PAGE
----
Water extraction is one of the most important steps in a water damage restoration project. You must remove the water both quickly and as thoroughly in order to mitigate the loss.
Proper extraction can remove as much as 97% of the water present in carpet and cushion. But, without proper extraction procedures the drying process will be slowed.
Drying the structure is an extremely important aspect in handling a water loss. This involves much more than drying carpet and pad. You will need to locate and dry all affect materials. If the structure is not dried appropriately the damage can progress to include secondary damage and possibly amplification of mold and bacteria. Proper drying procedures can save the property owner and the insurance company thousands of dollars in replacement costs
Water restoration is categorized in three methods.
Category one, or clean-water floods originate from sources do not contain harmful bacteria or pathogens pose a substantial threat to humans.
These sources may be from broken pipes or appliances, falling rain or melting snow, or sink or tub overflows that do not hold contaminants. It is important to remove the water as quickly as possible.
With time bacteria and mold that contact wet surfaces will multiply.
The water has also come in contact with soil and other contaminants. It may escalate from a clean water flood (category 1) to a gray (category two) or even a black water flood (category three).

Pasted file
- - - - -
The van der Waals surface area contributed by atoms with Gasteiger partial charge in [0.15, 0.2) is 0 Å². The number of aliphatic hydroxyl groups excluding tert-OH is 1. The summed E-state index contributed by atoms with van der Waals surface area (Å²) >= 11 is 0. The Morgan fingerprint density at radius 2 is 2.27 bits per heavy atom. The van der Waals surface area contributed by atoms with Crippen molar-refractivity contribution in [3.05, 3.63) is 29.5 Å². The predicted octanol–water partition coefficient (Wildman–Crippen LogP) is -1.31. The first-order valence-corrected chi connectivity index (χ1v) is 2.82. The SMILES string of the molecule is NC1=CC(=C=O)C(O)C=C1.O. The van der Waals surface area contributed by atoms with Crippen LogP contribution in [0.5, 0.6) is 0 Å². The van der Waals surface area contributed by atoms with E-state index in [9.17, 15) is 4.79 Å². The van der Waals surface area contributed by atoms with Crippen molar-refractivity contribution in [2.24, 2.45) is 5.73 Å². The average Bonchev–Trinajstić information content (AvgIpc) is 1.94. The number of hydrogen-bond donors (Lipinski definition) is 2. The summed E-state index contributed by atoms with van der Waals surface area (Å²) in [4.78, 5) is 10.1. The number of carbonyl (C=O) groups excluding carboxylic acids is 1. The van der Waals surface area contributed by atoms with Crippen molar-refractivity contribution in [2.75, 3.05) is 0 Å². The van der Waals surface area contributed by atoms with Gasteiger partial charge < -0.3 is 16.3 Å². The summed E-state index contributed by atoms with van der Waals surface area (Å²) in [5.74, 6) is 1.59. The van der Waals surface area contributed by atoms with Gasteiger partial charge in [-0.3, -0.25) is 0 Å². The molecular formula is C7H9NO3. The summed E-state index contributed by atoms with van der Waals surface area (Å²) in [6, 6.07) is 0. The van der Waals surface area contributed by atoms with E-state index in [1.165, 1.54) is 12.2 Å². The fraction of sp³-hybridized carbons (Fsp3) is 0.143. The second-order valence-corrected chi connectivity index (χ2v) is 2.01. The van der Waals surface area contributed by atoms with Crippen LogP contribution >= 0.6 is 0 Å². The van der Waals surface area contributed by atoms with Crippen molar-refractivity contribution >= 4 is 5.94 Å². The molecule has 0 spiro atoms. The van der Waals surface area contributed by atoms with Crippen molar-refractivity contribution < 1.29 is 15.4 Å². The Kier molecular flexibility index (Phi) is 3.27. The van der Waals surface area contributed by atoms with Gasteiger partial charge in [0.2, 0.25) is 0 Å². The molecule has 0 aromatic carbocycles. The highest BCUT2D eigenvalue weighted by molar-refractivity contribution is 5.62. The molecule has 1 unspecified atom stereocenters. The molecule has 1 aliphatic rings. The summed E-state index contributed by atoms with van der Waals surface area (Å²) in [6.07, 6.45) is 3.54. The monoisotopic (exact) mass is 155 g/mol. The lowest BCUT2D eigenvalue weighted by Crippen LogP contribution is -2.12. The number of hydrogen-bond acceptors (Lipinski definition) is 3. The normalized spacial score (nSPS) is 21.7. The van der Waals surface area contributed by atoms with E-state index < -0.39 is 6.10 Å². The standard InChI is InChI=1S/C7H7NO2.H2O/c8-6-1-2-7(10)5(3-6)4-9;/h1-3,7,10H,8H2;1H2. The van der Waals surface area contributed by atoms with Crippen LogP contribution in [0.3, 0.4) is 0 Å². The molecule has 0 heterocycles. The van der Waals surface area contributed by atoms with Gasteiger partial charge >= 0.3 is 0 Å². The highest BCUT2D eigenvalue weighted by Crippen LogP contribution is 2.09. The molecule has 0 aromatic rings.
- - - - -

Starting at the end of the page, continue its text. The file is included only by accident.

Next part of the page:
Category 2, or gray water floods, originate from sources that contain a significant level of contamination and have the potential to cause illness to humans.
These sources may be from overflows from dishwashers, washing machines, toilets or seepage from aquariums or waterbeds. It is important to remove the water as quickly as possible.
Gray water that remains untreated several days may escalate to a category 3 (black water) flood.
Category 3 (black water) floods contain pathogenic agents and are grossly unsanitary. These are typically from rising water such as river flooding or sewage back-flows but can come from other sources such as a Category 2 flood that has not been removed promptly.
Toilet back-flows that originate from beyond the toilet trap are considered black water contamination regardless of visible content, color or odor.
Technicians performing gray or black water restoration must be trained in microbiology, biocide use, psychrometry, and health and safety equipment use.